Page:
neck and damaged her trachea such that she was unable to speak for two years. In 1994,
she suffered a facial fracture in a car accident. In 1997, she fractured her spine in a fall.
In 1998, her skull was fractured when she was assaulted. Dr. Geiger first treated
El’shloyh in 2009. At that time, she complained of neck pain, right shoulder pain, low
back pain, and hip pain.
Johnson testified that after his most recent car accident, he had trouble sleeping,
and his arms and legs were numb. Additionally, his neck pain, back pain, joint pain, head
pain, and soreness all increased after the collision.
1 Dr. Geiger’s deposition testimony was read for the jury.
The day after the accident, Dr. Geiger examined Johnson again. At that time,
Johnson complained of neck pain that radiated to the left trapezius muscle, elbow pain,
mid-back pain, pain in his shoulder joints and sacral base, clicking and popping in his
jaw, wrist pain, shoulder pain, sleeplessness, difficulty concentrating, difficulty with
memory, difficulty with balance, and forgetfulness. Dr. Geiger’s tests supported
Johnson’s complaints, some of which were new, but some of the conditions, “as far as
neck pain, mid back pain, and lower back pain, were the same, except that the pain
intensity had increased.” Dr. Geiger opined that the exacerbation of old symptoms and
the new symptoms, such as jaw issues and neck pain that radiated to the left trapezius
muscle, were caused by the latest accident. Dr. Geiger stopped treating Johnson in
Johnson also introduced testimony from a chiropractic radiologist, two additional
chiropractors, and a neurosurgeon, all of whom examined him at some point after the
The defense played the video deposition testimony of Dr. Eyster for the jury. Dr.
Eyster is a neurosurgeon, and he examined Johnson in August 2017. Dr. Eyster opined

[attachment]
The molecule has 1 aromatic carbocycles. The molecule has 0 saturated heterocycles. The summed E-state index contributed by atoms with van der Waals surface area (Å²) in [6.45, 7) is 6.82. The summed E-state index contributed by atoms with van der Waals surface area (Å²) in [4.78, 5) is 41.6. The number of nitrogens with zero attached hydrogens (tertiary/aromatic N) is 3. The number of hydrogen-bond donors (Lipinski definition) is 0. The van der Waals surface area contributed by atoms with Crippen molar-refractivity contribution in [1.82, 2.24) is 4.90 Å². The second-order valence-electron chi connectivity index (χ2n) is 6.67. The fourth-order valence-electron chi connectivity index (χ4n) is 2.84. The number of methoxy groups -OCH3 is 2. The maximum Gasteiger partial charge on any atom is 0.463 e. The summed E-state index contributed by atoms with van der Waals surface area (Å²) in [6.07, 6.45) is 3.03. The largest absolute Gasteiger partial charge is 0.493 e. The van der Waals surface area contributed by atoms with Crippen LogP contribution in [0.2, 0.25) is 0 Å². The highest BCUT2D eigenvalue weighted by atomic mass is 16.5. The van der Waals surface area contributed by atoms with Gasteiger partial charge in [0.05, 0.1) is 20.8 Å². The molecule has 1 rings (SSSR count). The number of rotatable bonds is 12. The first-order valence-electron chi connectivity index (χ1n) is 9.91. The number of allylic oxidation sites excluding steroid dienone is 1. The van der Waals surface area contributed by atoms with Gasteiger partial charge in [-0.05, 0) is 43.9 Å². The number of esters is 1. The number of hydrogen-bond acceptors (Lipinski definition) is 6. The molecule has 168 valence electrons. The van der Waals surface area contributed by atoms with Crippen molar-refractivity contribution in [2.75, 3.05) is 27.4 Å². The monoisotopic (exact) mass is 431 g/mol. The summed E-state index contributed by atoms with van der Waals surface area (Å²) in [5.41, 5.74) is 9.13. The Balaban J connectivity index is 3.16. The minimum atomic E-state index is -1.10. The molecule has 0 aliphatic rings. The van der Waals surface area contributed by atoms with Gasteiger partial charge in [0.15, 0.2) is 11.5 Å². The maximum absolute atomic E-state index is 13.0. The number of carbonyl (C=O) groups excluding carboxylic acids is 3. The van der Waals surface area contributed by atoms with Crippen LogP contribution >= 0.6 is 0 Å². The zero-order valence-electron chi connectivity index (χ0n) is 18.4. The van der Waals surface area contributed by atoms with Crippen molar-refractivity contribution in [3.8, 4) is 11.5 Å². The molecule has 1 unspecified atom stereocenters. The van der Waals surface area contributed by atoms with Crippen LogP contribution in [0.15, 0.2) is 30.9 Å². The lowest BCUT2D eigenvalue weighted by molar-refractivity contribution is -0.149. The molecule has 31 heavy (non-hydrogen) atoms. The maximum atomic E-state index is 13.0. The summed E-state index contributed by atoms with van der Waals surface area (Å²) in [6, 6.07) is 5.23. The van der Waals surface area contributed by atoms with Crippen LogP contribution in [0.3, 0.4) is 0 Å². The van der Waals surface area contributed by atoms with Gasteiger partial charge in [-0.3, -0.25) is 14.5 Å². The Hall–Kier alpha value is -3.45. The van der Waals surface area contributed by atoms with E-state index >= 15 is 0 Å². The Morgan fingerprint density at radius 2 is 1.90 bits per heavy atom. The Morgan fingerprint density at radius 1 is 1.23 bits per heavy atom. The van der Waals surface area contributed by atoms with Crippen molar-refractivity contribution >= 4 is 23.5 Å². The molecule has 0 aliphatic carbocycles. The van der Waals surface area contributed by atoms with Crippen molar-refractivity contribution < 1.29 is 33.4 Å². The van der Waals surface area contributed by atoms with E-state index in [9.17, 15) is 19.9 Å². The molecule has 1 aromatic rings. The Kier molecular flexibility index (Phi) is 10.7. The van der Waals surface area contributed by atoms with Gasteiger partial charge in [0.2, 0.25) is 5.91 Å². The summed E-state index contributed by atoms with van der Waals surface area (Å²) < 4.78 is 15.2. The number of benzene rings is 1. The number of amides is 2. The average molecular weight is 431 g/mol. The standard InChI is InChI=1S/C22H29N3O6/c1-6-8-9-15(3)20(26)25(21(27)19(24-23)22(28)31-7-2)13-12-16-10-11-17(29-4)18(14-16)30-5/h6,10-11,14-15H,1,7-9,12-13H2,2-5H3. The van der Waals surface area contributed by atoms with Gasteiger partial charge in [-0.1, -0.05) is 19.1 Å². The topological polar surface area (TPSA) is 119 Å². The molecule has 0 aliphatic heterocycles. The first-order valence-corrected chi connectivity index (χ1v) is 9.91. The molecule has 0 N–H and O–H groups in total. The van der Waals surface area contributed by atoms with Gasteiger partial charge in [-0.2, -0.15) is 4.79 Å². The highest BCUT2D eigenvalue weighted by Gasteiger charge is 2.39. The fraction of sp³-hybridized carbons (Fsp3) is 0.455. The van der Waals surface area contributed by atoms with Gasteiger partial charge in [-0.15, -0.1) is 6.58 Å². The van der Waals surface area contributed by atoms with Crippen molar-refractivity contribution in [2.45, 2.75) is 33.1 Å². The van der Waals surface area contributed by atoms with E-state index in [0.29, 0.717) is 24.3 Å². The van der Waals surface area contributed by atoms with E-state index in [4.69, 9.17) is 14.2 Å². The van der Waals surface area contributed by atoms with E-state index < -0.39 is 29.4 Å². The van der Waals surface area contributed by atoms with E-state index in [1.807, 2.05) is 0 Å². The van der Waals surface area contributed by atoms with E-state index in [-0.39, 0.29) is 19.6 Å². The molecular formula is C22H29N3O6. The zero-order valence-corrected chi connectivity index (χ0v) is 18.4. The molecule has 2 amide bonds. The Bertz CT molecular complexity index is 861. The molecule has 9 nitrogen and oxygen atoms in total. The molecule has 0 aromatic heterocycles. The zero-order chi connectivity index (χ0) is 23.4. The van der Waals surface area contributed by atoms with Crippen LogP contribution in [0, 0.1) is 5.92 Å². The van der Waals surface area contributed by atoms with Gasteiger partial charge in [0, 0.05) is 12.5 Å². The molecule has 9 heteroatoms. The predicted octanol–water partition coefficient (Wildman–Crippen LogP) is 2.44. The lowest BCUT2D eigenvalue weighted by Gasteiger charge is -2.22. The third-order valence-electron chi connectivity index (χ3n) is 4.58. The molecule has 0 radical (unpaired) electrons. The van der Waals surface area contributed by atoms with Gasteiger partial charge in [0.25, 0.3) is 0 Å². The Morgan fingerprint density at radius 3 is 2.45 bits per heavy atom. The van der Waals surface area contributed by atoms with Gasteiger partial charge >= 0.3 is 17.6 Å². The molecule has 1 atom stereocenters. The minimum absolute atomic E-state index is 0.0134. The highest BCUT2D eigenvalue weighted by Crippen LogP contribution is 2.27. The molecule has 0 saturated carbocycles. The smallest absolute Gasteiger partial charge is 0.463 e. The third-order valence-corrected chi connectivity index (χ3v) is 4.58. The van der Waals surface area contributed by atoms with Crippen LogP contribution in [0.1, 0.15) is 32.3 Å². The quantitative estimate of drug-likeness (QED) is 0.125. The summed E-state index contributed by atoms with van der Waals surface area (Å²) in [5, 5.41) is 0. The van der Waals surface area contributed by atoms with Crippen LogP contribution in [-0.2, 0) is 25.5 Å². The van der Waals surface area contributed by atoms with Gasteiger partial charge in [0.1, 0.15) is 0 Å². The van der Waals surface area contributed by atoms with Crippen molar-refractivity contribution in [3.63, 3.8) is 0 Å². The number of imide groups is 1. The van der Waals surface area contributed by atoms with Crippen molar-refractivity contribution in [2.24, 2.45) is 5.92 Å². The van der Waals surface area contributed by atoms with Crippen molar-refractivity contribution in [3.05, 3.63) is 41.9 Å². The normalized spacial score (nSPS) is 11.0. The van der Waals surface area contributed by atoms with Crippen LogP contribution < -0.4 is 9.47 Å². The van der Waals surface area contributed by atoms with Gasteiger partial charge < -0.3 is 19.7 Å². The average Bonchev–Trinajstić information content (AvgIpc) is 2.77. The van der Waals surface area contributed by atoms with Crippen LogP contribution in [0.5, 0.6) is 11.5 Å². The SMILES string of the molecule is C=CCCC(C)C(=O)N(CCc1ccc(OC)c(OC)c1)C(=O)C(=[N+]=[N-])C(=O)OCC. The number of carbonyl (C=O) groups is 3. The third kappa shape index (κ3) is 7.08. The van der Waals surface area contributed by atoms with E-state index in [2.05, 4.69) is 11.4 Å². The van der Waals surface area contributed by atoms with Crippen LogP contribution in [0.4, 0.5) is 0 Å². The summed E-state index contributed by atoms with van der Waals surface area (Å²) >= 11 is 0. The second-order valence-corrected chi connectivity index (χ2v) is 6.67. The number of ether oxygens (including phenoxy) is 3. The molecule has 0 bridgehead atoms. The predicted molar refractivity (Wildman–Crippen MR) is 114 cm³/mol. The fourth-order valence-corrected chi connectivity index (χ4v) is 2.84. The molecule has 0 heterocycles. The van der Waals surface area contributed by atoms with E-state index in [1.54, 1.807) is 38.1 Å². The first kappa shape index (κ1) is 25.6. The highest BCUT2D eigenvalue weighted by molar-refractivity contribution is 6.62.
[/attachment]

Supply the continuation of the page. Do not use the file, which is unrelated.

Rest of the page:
there was nothing objective to support any of Johnson’s complaints of new or further
injury after the accident, though the accident may have caused a cervical strain. A
cervical strain is like a pulled muscle; the cervical muscle is attached to the base of the
El’shloyh testified that after the accident she had problems with her head, jaw,
neck, mid-back, hip, and shoulder. She also had double vision.
The day after the accident, El’shloyh saw Dr. Geiger for the first time since 2009.
She complained of occipital pain that radiated to the right side of her face and jaw, mid-
back pain, pain in both shoulder joints, clavicular pain, headache, hazy vision, neck pain,
a popping sensation in her right hip, numbness or tingling in her right leg, right wrist
pain, and popping in her right wrist. El’shloyh also complained that her bite was off,
chewing was painful, her balance was off, “her guts and stomach were off, [and] that she
had these urges to urinate or defecate.” Dr. Geiger indicated his findings supported her
complaints. He ultimately opined that even though the collision was low-impact, the
forces were enough to have caused her problems: “My opinion was that she had suffered
from a low-impact collision; that those forces were enough to cause damage to those
ligamentous structures; and that forces in hypertension were bad enough, when she hit the
headrest, it caused her [jaw] problems, which were exacerbated by the fact that she had
previous injuries and probably weakness in the structures due to the previous injuries.”
Dr. Geiger did not see El’shloyh after April 2014.
Starting in March 2014, El’shloyh saw the same additional chiropractors that
Johnson relied on. They also testified as to their evaluation of El’shloyh. Additionally, a
dentist testified he first saw El’shloyh in January 2014 and then not again until 2016.
The dentist testified El’shloyh had limited movement in her right jaw joint from a
possible dislocation, explaining: “I believe[d] that her pain and her condition were the